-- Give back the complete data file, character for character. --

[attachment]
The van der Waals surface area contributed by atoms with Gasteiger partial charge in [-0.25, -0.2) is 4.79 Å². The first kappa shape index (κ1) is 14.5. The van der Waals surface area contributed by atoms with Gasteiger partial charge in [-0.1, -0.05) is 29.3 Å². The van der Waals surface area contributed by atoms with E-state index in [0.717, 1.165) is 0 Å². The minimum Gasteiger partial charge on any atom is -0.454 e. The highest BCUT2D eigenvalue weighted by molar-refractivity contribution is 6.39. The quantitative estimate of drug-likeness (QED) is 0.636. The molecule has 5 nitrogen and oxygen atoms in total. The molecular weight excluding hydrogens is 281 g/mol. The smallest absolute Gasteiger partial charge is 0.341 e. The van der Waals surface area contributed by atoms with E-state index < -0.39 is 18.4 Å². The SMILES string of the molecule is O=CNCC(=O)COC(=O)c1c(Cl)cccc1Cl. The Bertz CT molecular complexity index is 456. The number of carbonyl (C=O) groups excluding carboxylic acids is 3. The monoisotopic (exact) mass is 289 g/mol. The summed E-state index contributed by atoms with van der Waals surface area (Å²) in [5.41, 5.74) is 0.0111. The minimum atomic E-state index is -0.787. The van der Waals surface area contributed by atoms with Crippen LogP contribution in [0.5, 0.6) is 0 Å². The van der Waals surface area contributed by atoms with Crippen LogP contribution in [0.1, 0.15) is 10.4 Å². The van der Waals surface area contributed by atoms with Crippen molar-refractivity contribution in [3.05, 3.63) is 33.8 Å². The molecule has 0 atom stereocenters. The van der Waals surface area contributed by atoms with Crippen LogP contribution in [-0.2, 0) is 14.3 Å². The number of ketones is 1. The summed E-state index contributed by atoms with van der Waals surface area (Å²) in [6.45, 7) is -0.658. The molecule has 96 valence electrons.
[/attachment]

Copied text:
The van der Waals surface area contributed by atoms with Gasteiger partial charge in [-0.25, -0.2) is 4.79 Å². The first kappa shape index (κ1) is 14.5. The van der Waals surface area contributed by atoms with Gasteiger partial charge in [-0.1, -0.05) is 29.3 Å². The van der Waals surface area contributed by atoms with E-state index in [0.717, 1.165) is 0 Å². The minimum Gasteiger partial charge on any atom is -0.454 e. The highest BCUT2D eigenvalue weighted by molar-refractivity contribution is 6.39. The quantitative estimate of drug-likeness (QED) is 0.636. The molecule has 5 nitrogen and oxygen atoms in total. The molecular weight excluding hydrogens is 281 g/mol. The smallest absolute Gasteiger partial charge is 0.341 e. The van der Waals surface area contributed by atoms with E-state index < -0.39 is 18.4 Å². The SMILES string of the molecule is O=CNCC(=O)COC(=O)c1c(Cl)cccc1Cl. The Bertz CT molecular complexity index is 456. The number of carbonyl (C=O) groups excluding carboxylic acids is 3. The monoisotopic (exact) mass is 289 g/mol. The summed E-state index contributed by atoms with van der Waals surface area (Å²) in [5.41, 5.74) is 0.0111. The minimum atomic E-state index is -0.787. The van der Waals surface area contributed by atoms with Crippen LogP contribution in [0.5, 0.6) is 0 Å². The van der Waals surface area contributed by atoms with Crippen LogP contribution in [0.1, 0.15) is 10.4 Å². The van der Waals surface area contributed by atoms with Crippen molar-refractivity contribution in [3.05, 3.63) is 33.8 Å². The molecule has 0 atom stereocenters. The van der Waals surface area contributed by atoms with Crippen LogP contribution in [-0.2, 0) is 14.3 Å². The number of ketones is 1. The summed E-state index contributed by atoms with van der Waals surface area (Å²) in [6.45, 7) is -0.658. The molecule has 96 valence electrons.